We’re not sure if Thailand is happy, but it has just been named the ‘least miserable’ of 74 surveyed countries, according to this year’s Bloomberg Misery Index.
The Misery Index, which was released yesterday, tracks how miserable countries are by adding their inflation rate to their unemployment rate. Supposedly, this produces a numerical percentage that tells how unhappy a population is. Thailand ranks lowest, or least miserable, with a score of just 1.11 percent, lower than each of the other 73 countries surveyed.
Singapore, the former ‘least miserable’ country, is now the runner-ups at 1.40 percent. Japan comes next at 2.70 percent.
Surprisingly, the two powerful countries didn’t rank so well. The U.K. is in the 17th spot and the U.S. is number 21.
At the other end of the scale are places like Venezuela, whose lost oil income, scarce food and medicine and high inflation (181 percent!) make it the ‘most miserable’ place on Earth. It’s preceded by Bosnia and South Africa.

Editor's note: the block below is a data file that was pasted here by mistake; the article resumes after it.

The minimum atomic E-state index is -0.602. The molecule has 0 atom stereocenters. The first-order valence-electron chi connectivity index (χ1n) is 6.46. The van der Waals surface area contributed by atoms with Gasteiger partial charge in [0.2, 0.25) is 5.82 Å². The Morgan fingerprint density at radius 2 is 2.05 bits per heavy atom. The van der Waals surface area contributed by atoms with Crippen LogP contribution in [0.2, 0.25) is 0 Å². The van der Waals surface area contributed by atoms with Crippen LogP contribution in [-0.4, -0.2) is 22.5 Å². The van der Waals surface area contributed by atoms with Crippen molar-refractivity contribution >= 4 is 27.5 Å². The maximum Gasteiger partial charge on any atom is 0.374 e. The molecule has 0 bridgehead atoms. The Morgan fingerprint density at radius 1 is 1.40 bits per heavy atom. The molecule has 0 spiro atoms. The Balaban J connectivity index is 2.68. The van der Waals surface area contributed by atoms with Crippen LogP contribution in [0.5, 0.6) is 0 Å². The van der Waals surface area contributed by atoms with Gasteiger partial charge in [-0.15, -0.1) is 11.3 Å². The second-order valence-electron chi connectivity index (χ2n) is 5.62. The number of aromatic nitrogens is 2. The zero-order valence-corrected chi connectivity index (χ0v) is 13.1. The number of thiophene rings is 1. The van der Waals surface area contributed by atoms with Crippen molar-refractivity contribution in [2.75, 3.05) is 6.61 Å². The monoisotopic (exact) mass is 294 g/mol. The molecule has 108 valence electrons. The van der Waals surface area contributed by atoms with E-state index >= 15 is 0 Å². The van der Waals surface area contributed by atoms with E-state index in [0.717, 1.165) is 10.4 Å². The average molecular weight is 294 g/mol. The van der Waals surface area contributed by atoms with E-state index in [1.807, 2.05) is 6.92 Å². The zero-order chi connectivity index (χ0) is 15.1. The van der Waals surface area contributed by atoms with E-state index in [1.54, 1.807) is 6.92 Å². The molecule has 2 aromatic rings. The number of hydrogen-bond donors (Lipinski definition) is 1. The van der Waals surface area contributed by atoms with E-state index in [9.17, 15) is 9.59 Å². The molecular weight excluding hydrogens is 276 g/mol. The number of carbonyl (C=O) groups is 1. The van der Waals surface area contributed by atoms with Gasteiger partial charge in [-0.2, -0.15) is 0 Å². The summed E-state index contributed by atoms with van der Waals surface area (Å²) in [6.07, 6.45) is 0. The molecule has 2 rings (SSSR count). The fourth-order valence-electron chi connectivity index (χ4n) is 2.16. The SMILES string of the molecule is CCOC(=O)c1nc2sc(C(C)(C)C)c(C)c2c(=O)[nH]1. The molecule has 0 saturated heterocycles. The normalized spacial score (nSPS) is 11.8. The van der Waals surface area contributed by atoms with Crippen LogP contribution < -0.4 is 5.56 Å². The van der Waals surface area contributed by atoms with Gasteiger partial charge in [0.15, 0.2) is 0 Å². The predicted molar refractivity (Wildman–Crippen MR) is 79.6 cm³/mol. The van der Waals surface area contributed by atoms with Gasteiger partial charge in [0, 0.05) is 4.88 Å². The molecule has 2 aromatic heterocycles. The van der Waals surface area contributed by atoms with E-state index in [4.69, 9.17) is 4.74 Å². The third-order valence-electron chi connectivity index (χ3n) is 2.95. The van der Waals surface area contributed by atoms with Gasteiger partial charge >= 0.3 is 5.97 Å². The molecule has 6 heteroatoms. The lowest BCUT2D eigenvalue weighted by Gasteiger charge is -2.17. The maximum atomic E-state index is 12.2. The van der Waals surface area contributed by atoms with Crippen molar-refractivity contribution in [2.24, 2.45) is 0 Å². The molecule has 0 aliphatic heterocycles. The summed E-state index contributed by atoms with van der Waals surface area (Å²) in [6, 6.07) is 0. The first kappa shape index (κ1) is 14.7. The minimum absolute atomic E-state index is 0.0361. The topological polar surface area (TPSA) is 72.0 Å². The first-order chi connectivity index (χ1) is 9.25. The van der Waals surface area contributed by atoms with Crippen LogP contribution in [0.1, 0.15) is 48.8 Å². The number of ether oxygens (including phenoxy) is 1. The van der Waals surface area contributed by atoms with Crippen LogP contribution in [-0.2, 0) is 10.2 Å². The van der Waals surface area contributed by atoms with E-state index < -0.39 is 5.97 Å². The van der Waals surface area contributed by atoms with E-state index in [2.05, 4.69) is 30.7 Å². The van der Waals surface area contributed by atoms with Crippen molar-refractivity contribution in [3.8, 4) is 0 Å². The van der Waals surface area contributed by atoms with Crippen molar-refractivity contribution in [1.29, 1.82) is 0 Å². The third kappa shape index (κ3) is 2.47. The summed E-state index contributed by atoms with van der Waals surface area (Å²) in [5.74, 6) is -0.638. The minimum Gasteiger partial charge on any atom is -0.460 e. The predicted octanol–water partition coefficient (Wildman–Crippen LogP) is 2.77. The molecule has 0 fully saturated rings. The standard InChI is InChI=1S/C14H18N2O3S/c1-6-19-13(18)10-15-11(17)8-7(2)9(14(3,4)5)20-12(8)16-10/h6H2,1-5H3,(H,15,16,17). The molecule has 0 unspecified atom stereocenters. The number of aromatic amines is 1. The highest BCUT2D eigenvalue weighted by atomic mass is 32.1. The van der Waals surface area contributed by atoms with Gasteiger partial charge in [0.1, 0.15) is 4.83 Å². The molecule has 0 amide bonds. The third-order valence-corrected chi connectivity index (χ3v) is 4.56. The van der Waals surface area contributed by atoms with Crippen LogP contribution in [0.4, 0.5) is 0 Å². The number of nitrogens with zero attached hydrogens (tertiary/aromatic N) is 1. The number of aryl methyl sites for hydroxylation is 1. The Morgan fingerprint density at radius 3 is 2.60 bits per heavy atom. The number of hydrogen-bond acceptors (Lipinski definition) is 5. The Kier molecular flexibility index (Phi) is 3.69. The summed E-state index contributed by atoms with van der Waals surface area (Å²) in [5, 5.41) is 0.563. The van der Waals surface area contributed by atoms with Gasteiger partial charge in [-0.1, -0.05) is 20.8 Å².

Thailand’s jobless rate is hovering right around one percent, while its consumer price index has risen less than half of one percent. These numbers sound terrific, but Bloomberg points out that this isn’t all great news for Thailand. Slow inflation can also be a sign of an unhealthy economy.
Though it feels great to buy things for less, the indication of low prices is that there are more goods available than people that want to buy them.
This is all well and good but, honestly, we’d rather rank highly on a ‘most happy’ scale than on a ‘least miserable’ scale.